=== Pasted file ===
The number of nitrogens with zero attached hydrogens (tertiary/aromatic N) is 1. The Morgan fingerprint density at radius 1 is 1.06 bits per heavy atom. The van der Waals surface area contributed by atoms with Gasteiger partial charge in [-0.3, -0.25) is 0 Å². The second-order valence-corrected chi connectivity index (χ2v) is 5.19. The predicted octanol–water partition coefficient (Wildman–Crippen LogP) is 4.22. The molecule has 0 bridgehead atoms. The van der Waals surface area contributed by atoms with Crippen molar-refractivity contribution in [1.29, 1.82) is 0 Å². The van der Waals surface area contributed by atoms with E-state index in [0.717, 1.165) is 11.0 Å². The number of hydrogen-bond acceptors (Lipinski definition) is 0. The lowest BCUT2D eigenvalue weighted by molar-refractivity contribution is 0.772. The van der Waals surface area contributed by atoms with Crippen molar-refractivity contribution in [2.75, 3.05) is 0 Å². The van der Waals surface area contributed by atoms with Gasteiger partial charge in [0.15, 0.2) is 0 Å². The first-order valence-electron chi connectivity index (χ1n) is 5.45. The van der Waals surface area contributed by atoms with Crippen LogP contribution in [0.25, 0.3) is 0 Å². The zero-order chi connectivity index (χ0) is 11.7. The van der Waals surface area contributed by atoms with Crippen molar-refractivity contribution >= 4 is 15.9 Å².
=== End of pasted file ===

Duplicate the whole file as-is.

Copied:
The number of nitrogens with zero attached hydrogens (tertiary/aromatic N) is 1. The Morgan fingerprint density at radius 1 is 1.06 bits per heavy atom. The van der Waals surface area contributed by atoms with Gasteiger partial charge in [-0.3, -0.25) is 0 Å². The second-order valence-corrected chi connectivity index (χ2v) is 5.19. The predicted octanol–water partition coefficient (Wildman–Crippen LogP) is 4.22. The molecule has 0 bridgehead atoms. The van der Waals surface area contributed by atoms with Crippen molar-refractivity contribution in [1.29, 1.82) is 0 Å². The van der Waals surface area contributed by atoms with E-state index in [0.717, 1.165) is 11.0 Å². The number of hydrogen-bond acceptors (Lipinski definition) is 0. The lowest BCUT2D eigenvalue weighted by molar-refractivity contribution is 0.772. The van der Waals surface area contributed by atoms with Crippen molar-refractivity contribution in [2.75, 3.05) is 0 Å². The van der Waals surface area contributed by atoms with Gasteiger partial charge in [0.15, 0.2) is 0 Å². The first-order valence-electron chi connectivity index (χ1n) is 5.45. The van der Waals surface area contributed by atoms with Crippen LogP contribution in [0.25, 0.3) is 0 Å². The zero-order chi connectivity index (χ0) is 11.7. The van der Waals surface area contributed by atoms with Crippen molar-refractivity contribution >= 4 is 15.9 Å².